The Politics of Motivation*
James N. Druckman
June 22, 2011
Taber and Lodge (2006) offer a powerful case for the prevalence of directional reasoning that aims not at truth, but at the vindication of prior opinions. Taber and Lodge’s results have far-reaching implications for empirical scholarship and normative theory; indeed, the very citizens often seen as performing “best” on tests of political knowledge, sophistication, and ideological constraint appear to be the ones who are the most susceptible to directional reasoning. However Taber and Lodge’s study, while internally beyond reproach, may substantially overstate the presence of motivated reasoning in political settings. That said, the focus on accuracy motivation has the potential to bring together two models of opinion formation that many treat as competitors and to offer a bases for assessing citizen competence.
*I thank Jeff Friedman, Samara Klar, and Thomas Leeper for extremely helpful advice. Criticizing citizens’ abilities to form coherent political preferences is a favorite pastime of scholars and pundits. Many focus on citizens’ lack of information or their inability to draw on coherent ideologies. In their article, “Motivated Skepticism in Political Beliefs” (2006), Taber and Lodge shift the focus to motivation. The question is not whether citizens possess sufficient information or hold information-organizing ideologies, but rather, whether they are sufficiently motivated to analyze new information in an evenhanded way. While Taber and Lodge exhibit appropriate caution in drawing normative conclusions, they are fairly resolved that most citizens lack the motivation to integrate new information in an unbiased fashion.
In this note, I suggest that under reasonable political conditions, citizens may be more fair-minded and engage in more accurate processing than they did in Taber and Lodge’s laboratory. I begin in the next section with a discussion of motivation and then I turn directly to Taber and Lodge.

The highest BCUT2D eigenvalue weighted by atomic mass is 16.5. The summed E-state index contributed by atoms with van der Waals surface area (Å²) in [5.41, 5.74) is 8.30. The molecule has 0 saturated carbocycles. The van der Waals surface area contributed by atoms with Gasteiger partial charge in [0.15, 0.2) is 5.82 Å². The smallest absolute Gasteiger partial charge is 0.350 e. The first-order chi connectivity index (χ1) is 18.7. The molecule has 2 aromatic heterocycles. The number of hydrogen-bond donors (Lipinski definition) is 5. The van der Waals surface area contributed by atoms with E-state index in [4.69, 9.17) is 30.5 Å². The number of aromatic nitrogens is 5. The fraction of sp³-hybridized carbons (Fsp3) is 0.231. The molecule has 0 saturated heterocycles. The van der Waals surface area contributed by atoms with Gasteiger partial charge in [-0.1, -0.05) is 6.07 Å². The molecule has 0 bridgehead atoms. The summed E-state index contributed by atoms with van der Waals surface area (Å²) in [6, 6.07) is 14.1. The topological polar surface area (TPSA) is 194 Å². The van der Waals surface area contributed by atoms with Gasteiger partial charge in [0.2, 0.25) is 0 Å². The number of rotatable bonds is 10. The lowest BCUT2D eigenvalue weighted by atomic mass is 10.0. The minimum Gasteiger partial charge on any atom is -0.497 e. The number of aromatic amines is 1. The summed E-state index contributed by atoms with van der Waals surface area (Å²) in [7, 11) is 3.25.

Accuracy vs. Directional Goals
When forming an attitude, an individual can put forth varying levels of effort in the service of one or more motivations or goals (Kruglanski 1989; Fazio 1990; Fazio 2007, 610, 617). A motivation (or goal) is a “cognitive representation of a desired endpoint that impacts evaluations, emotions and behaviors” (Fishbach and Ferguson 2007, 491). Striving to obtain a goal motivates particular actions; the goal of forming an “accurate” preference means that an individual takes actions with the hope of generating a preference that is the “correct or otherwise best conclusion” (Taber and Lodge 756). What the “best outcome” entails is, of course, not always clear, and thus an accuracy goal is best understood relative to alternative goals such as a directional (or, in Taber and Lodge’s language, “partisan”) goal. When motivated by a directional orientation, one takes actions with the hope of defending prior beliefs or behaviors. The problem highlighted by Taber and Lodge is that when individuals possess a directional goal, they tend to not integrate new information and update their prior opinions in an even-handed and unbiased fashion. Instead, they often subconsciously interpret new information in light of their extant attitudes (Redlawsk 2002). The result is motivated reasoning (or what Taber and Lodge call “motivated skepticism”): the tendency to seek out information that confirms priors (i.e., a confirmation bias), to view evidence consistent with prior opinions as stronger (i.e., a prior attitude effect), and to spend more time counterarguing and dismissing evidence inconsistent with prior opinions, regardless of their objective accuracy (i.e., a disconfirmation bias). As Redlawsk (2002, 1025) explains, encountering contrary evidence may encourage people with directional goals to become even more favorable to...
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